The highest proportion of symptomatic cases was found in the youngest age group (75%, 0-4 years) compared to older age groups (52.9% for 5–9 years, 64.3% for 10–16 years). Symptomatic children did not have a poorer clinical outcome compared to asymptomatic children.1
All the children had a mild disease course and were discharged well, with a mean length of hospital stay of 15 days.
Viral load dynamics
Examining data from children with COVID-19, higher viral loads were discovered in the nasopharynx of symptomatic children, indicating the possibility of higher transmissibility.3
Both groups of children experienced peak viral loads occurring around day 2-3 of illness/diagnosis, suggesting viral shedding and transmission in the pre-symptomatic phase.3
Within this group, the mean duration of viral shedding was about 16 days, and the longest duration of viral shedding was 30 days in a previously symptomatic child.3
Understanding the temporal trend of COVID-19 viral load in Singapore children is critically important to estimate their transmission potential and postulate the role of children in the transmission of COVID-19 in the community.3
Nasopharyngeal vs saliva and buccal screening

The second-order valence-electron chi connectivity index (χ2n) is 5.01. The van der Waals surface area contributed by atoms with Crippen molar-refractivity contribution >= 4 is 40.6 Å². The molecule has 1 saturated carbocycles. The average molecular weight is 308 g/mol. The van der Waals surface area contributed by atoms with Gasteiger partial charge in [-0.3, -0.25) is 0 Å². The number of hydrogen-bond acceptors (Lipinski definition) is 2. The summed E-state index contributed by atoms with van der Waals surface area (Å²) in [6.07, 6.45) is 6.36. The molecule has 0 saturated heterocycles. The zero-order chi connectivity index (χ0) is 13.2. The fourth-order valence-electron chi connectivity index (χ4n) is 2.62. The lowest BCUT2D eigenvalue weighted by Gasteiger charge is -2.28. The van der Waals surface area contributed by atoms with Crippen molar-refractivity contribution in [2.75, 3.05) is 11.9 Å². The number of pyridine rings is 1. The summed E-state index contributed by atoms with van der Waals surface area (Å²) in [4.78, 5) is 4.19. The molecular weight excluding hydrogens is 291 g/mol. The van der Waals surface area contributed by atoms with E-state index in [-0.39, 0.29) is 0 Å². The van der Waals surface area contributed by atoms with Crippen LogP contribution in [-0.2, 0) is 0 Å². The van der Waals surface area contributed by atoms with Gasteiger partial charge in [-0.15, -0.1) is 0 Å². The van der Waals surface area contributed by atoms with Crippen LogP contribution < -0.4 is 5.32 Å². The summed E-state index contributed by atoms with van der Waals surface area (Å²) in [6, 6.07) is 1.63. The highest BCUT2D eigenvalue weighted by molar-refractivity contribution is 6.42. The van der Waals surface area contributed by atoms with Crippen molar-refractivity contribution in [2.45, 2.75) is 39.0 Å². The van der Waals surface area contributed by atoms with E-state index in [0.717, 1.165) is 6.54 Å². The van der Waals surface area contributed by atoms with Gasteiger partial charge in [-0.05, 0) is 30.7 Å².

A review of daily nasopharyngeal and bilateral buccal swabs taken for 11 children with COVID-19, found that the buccal specimens contained substantially lower viral loads compared with nasopharyngeal specimens. Two children had negative buccal specimens despite detectable nasopharyngeal SARS-CoV-2.4
The sensitivity of buccal swabs compared with nasopharyngeal swabs ranged from 25% to 71.4% on different days of collection during the first week of illness/diagnosis. Buccal COVID-19 was undetectable by day 8 of illness/diagnosis, despite continued detection of the virus in the nasopharynx.4
Separately, laboratory RT-PCR testing of nasopharyngeal and saliva specimens from 18 children with COVID-19 revealed a peak saliva sensitivity of 52.9 per cent and cycle threshold trend suggesting lower viral load compared to nasopharyngeal swabs. In five patients, saliva specimens persistently tested negative for SARS-CoV-2. In another five patients, saliva that initially tested negative on days one to three, turned positive on days four to seven.5
While saliva specimens have shown promise for diagnosing COVID-19 in adults, with some studies showing a peak sensitivity of 96 per cent, the utility of saliva specimens in children is low.5
Saliva and buccal specimen collection alone do not appear to be a good screening modalities for COVID-19. Nasopharyngeal swabs remain the recommended upper respiratory tract specimens for screening and detection of COVID-19.4,5
Understanding how COVID-19 affects children differently from adults is very important to guide clinical management of children with COVID-19 and recommendations for community health measures. There is an urgent need for more studies on the paediatric population in order to guide the development of evidence-based effective strategies for clinical management and public health control.